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The Olympics and Language


Karl-G
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The U.S. has had four years, maybe even eight, to prepare for the Olympics. Does anyone know how much time and money were spent teaching the athletes to speak and understand basic Chinese, so they could converse with their hosts in the Olympics? And NBC, how much time and money did it spend preparing its people to meet and interview athletes? Should we guess?

 

More money was spent by the U.S. Olympic Committee on one cute outfit for some jock to wear in the opening parade than on any language training for the American contingent.

 

Samantha Brown, whose very fine series, "Passport to China," just aired on the Travel Channel, showed what could be done. She could easily say: "Hello" "Goodby" "Thank You" "Where is the subway station?" "How much does that cost?" "I would like one piece" And much more, in good Chinese. And her hosts showed how happy they were to find such an American and interact with her. She also reported that all village idiots and three year olds in China speak the language well. Surely, even Michael Phelps and Dara Torres could be taught basic conversational Chinese. If anyone cared.

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Karl, if your post had been in Chinese, I might have taken it more seriously. But the reality is that Chinese can be a very hard language to learn. Would you have had them learn Mandarin, or would some Cantonese do? Maybe they need to learn the dialects in case they meet someone from the provinces...and, you are, of course, assuming that none of the athletes did learn some phrases.

 

Athletes are focusing on winning the most demanding contests of all and you want them to take some time out to learn Chinese...would you settle for chow mein? I'll bet the Chinese would be happy with a friendly smile. :)

 

Update: There is, in fact, a Chinese language learning center at the Olympic village for athletes who have the interest. And, for Hoovilleans who want to say some Olympic things in Chinese, try this:

 

http://blog.chinesehour.com/?paged=2

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I seem to recall seeing a commercial for Rosetta Stone language software starring Michael Phelps who claimed he used the program to learn Chinese.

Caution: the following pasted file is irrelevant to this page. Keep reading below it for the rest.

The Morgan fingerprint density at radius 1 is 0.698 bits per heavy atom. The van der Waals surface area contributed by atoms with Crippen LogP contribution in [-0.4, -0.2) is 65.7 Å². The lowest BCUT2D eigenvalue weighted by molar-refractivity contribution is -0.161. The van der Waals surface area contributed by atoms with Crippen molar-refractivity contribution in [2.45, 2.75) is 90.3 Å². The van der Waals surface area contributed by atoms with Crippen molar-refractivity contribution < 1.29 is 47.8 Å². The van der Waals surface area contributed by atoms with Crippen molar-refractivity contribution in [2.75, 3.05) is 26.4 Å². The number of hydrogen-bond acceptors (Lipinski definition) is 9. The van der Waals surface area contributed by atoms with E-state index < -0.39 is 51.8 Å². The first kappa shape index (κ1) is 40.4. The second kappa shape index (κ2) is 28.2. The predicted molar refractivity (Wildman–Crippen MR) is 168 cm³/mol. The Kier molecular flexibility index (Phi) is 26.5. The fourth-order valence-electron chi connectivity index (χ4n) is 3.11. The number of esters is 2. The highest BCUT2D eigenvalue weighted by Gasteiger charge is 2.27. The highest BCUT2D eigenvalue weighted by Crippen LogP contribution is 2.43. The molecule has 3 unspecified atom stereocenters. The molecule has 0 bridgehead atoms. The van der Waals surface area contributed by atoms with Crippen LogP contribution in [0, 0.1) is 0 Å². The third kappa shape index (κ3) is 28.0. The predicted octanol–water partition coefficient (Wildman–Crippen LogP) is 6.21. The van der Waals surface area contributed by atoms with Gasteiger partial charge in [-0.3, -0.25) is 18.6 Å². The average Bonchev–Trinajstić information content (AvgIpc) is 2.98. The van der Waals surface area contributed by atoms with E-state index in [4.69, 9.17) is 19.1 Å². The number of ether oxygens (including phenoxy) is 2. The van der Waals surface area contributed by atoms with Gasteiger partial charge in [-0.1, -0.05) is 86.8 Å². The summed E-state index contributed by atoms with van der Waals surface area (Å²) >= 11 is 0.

Perhaps the athletes who cared to did it on their own rather than having the USOC do it for them. I expect that most of them were at least taught please, thank you, hello, etc. Without any evidence that they didn't learn some Chinese I think you don't have too much basis to criticize all of these people.

 

Asian tonal languages are very difficult for English speakers (and I suspect most Romance language speakers) to learn. If you are not inclined to picking up languages easily it can be quite frustrating. I suspect most athletes were a lot more worried about training for their sports performances than they were about learning the language. Many of them only get one chance in a lifetime to compete at this level and at this event. So I think it is hard to expect them to do more than focus on their training.

 

I took a once a week Thai class which was helpful to a degree. And I actually remembered enough while I was there to use it which was nice. But one introductory course spread over a couple of months, one time a week isn't enough to really learn the language.

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The Chinese languages are difficult for speakers of English, but that just means it would take a long time to become fluent. It wouldn't take long to learn basic phrases to show some courtesy. There's no excuse for going to China without learning a few words at least.

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Guest zipperzone

>The Chinese languages are difficult for speakers of English,

>but that just means it would take a long time to become

>fluent. It wouldn't take long to learn basic phrases to show

>some courtesy. There's no excuse for going to China without

>learning a few words at least.

 

One could just as easily say there is no excuse for the Chinese people to invite English speaking athletes to their country without learning a few words of English.

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